This is one of many, many, many, many clues that Lia is not, shall we say, here solely to catch up on family gossip and find her sister. At the same time, it’s rather difficult to blame Laurie for becoming enthralled by her twin: Laurie has just discovered, quite painfully, that her parents lied to her; she is having social problems at school, and, well… new twin! Someone willing to tell her everything about her family, including a few somewhat questionable stories about the Navajo. And who has mastered astral projection.
Uh, yes, about the Navajo. The novel does state, in text, that Navajo have certain special abilities, including astral projection. On first glance, this and other statements might suggest that this is a book full of Magical Native American stereotypes. Except there’s a twist: As it turns out, none of the people making these statements actually know much, if anything, about Navajo culture—also stated clearly in text. Including both of the half-Navajo twins: Laurie was raised white, and ends the novel still identifying as white, and Lia was generally fostered by whites.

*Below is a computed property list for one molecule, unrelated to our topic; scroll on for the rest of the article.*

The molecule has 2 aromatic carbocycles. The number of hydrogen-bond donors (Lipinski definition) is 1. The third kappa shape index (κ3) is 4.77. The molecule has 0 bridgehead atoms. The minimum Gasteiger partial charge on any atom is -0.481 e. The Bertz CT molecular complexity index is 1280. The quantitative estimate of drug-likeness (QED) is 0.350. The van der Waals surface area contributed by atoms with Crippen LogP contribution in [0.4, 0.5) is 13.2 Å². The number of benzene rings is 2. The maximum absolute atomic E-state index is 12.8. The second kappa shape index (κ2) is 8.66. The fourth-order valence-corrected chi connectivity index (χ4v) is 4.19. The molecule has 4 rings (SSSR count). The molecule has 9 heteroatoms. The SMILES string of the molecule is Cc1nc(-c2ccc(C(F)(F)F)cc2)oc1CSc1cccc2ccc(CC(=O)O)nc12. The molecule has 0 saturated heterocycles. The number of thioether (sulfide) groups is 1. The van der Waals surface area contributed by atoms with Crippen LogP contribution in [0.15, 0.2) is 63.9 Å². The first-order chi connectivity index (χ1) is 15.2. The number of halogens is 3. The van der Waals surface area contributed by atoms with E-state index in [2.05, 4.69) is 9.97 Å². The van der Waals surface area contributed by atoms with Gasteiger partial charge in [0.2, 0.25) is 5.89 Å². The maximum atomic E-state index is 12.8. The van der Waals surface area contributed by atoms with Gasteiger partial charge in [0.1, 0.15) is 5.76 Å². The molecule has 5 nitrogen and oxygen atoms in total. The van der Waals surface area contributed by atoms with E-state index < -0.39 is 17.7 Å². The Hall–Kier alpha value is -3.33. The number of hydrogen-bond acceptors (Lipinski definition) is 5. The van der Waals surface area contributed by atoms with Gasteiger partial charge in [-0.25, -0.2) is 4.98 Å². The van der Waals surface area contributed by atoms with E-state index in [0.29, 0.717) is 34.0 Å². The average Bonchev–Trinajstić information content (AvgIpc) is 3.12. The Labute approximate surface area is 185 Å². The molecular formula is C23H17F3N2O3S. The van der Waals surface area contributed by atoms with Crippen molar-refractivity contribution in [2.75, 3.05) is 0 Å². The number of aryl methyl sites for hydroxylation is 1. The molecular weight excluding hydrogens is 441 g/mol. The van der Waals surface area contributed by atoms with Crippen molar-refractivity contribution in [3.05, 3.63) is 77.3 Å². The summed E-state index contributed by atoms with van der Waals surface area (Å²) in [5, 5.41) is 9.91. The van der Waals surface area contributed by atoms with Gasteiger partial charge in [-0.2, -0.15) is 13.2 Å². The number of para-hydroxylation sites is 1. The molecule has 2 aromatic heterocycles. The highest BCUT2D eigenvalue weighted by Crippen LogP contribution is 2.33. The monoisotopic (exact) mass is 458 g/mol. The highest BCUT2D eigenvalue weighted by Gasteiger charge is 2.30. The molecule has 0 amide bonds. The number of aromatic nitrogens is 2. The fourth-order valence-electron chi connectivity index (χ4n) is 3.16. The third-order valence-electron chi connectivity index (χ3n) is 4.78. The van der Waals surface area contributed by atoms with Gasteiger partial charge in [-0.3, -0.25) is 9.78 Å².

Although Lia does know a little more, as it turns out, she’s lying about many things, so there’s no particular reason to trust her version. And her misrepresentations are revealed to be explicitly white misrepresentations. In the end, this turns out to be not a book about Native Americans, but rather about white beliefs about Native Americans—and about the dangers of attempting to whitewash and bury that heritage.
Granted, Lia seems to have been evil since birth, and what happens to her—or, I should say, around her—does not appear to be entirely due to the evils of the foster system or removing Native American children from their heritage. But Lia’s actions are also rooted in some very real and genuine issues with displacement and racism, and the very real issue that she is not getting raised by Navajo. Instead, she is raised by people who know nothing about her heritage—who, despite this, continue to make assumptions about her based on her heritage. Oddly, Laurie—growing up and passing as white—ends up doing much better until her heritage is revealed, forcing her to deal with various white stereotypes about Navajo.
(I missed the 2009 Lifetime movie based on this book, but it looks as if the film dealt with all of this by making everyone white. Moving on.)